The Woman in the Water is the eleventh in the Charles Lenox series by Charles Finch, but it takes us back to when Lenox was just twenty-three years old. He’s forty in the first book, so it’s a long trip back in time, but it does suggest there is a lot of potential for more stories.

In The Woman in the WaterLenox has not established his reputation as a detective and is mostly perceived as a joke. Each morning, he and Graham, his valet, go through the papers looking for crime-related stories. They find one claiming to have committed a perfect crime and announcing their intent to commit another on the month anniversary so they begin to investigate. When they identify the likely first murder, they go to Scotland Yard. Their deductions are soon confirmed by a second body. They begin to investigate, with Lenox officially employed to his chagrin. However, despite their excellent work, Lenox must overcome doubt and contempt by Scotland Yard detective and the shock and disapproval of society.

Lenox personal life is also in turmoil. His father is dying and he can’t do anything about it. He loves Elizabeth (Jane) but she is married to someone else. Their friendship is strained by his declaration of love and then by complications of the case.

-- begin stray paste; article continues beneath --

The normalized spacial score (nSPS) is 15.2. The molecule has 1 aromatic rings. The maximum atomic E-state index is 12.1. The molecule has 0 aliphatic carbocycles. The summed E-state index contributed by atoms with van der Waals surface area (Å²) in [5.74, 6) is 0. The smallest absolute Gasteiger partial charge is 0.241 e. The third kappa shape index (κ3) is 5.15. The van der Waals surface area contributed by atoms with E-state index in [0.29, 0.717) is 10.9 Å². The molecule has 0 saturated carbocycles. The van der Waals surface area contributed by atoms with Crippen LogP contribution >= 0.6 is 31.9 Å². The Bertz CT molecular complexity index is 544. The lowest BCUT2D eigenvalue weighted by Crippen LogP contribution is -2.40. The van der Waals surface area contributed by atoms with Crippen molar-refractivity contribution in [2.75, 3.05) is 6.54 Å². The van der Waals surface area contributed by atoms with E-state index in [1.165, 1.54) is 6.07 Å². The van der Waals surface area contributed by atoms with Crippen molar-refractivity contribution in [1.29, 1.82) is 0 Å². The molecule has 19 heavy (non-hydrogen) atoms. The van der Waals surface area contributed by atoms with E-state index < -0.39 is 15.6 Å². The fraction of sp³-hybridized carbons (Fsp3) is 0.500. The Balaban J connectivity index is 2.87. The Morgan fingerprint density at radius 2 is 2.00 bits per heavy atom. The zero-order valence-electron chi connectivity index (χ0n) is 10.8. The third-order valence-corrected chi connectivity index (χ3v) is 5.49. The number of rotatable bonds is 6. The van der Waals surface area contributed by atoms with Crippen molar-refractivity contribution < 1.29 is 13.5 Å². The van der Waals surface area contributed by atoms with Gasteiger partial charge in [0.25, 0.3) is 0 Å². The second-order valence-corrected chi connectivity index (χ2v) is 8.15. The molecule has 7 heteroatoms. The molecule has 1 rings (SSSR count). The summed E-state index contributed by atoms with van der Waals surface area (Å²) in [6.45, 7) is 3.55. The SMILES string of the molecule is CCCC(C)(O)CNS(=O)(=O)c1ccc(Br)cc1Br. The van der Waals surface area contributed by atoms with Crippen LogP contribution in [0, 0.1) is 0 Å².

I thought this was a great mystery. It was complex, with multiple layers that needed to be peeled back, with plenty of misdirection and confusion. The villain was as clever as a Moriarty and the somewhat incomplete resolution makes room for more complications in the future.

Series mysteries always have this tension between keeping the detective in a kind of stasis, their personal lives nonexistent, just solving mysteries one after the other. Think of Perry Mason who possibly never went on a date in his life. Lenox is just the opposite, getting married, changing career, becoming a parent, and moving beyond detecting to politicking and back again. Sometimes they can get written into a place where there is nowhere to go. Going back to the past is a brilliant approach to revitalize a character like Lenox. From 23 to 40 gives us decades of untapped potential stories. It’s also fun to read when Lenox is more challenged, less certain, having to prove his worth.

I received an e-galley of The Woman in the Water from the publisher through NetGalley.